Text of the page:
For pre-major Audra Proctor, joining a sorority made sense. The first-year student hoped to find her network of friends and expand her social calendar.
“I feel like it was giving me an opportunity to meet a whole bunch of close friends and a whole bunch of new girls I wouldn’t normally have met,” Proctor said. “I really like going to social events and helping plan that stuff and getting dressed up.”
According to TCU Panhellenic, more than 700 other first-year women had the same idea as Proctor. This year, 809 women registered for recruitment and 797 actually started the process.
Panhellenic advisor Jordan McCarter said that of the women who started the process, 708 were first-year students.
“We thought the number would grow a little, but not by as much as it did,” McCarter said.
According to TCU’s Fraternity and Sorority Life website, 43 percent of the undergraduate population is affiliated with a fraternity or a sorority. McCarter said this year’s first-year class has about 1,100 women, making the female class of 2015 about 63 percent Greek.
Last year, 720 women started the process. Despite the jump in enrollment figures, McCarter said the process went smoothly.
“Recruitment is the same process, regardless of if there are 200 people or 800 people,” McCarter said. “We added more Rho Gammas, [current sorority members who help guide potential new members through the process,] so it was fantastic to have more help throughout the week.”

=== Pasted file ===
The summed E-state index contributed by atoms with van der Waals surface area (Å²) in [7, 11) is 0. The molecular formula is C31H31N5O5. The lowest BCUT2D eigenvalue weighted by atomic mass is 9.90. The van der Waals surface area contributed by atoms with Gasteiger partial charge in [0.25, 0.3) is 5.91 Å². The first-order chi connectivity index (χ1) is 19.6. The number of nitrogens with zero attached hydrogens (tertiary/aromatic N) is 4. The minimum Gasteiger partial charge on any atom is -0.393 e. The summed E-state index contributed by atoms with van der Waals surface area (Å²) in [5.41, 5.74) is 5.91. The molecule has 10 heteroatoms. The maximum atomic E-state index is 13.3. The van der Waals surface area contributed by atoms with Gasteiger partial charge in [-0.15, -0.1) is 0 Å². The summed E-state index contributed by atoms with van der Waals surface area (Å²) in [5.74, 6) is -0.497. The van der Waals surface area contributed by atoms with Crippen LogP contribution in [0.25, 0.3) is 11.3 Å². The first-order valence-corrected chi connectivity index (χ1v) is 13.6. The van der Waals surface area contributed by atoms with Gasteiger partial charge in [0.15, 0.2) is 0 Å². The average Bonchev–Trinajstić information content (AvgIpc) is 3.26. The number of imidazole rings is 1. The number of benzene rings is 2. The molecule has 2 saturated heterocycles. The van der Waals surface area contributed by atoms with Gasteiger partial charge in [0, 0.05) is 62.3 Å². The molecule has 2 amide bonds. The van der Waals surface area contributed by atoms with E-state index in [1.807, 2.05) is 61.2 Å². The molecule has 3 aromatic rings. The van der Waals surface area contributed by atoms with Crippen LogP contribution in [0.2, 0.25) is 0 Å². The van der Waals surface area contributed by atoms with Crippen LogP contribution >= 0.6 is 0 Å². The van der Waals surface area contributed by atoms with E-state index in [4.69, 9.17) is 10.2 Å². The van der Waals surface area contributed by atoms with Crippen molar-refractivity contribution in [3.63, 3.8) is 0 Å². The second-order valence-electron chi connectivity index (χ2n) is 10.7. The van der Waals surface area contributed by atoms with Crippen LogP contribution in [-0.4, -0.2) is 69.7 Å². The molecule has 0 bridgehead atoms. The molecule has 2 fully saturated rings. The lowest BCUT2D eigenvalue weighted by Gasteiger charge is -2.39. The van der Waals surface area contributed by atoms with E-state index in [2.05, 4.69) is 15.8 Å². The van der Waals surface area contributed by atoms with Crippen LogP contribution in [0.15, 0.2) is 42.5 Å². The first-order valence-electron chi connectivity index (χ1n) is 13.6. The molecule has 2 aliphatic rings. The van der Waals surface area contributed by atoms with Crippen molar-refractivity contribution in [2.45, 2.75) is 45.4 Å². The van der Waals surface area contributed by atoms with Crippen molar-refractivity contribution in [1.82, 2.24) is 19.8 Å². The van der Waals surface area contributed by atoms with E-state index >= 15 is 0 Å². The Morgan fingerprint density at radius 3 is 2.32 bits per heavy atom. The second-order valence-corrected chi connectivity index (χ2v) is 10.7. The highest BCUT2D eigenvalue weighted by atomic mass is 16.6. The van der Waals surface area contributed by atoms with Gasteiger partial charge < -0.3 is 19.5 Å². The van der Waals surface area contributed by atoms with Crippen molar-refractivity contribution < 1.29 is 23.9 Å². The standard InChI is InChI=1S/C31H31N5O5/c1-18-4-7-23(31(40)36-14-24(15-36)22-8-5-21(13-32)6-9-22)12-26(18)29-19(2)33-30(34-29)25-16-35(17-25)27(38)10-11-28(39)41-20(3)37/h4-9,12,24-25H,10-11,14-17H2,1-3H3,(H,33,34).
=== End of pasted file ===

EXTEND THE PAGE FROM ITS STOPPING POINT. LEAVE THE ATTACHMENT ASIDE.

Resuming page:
Kappa Alpha Theta president Hayley Lyddon said the recruitment process has become more casual over the years.
“On bid day, we used to dress up,” Lyddon said. “Now, each chapter wears t-shirts. It’s less pressure on the girls.”
Lyddon also said schedule changes helped manage the recruitment process. Women must follow structured schedules and attend “parties” during the day, where they visit each sorority house. In order to deal with the larger amount of women coming through the houses during recruitment week, Lyddon said sororities held more optional rounds.
“You can have optional parties to have some girls come back later,” Lyddon said. “It helps to have fewer girls in the house at a time.”
Lyddon said the Kappa Alpha Theta house was looking forward to having so many new women interested in sororities.
“It was really exciting to see a lot of girls get involved,” Lyddon said. “It was exciting for our chapter as well.”
Excitement spread to a new Theta, too. Proctor accepted her bid to Kappa Alpha Theta and said she looked forward to being a member of a TCU sorority.
“A lot of times sororities get a bad rap, but at TCU, I think that they’re a really fun opportunity,” Proctor said.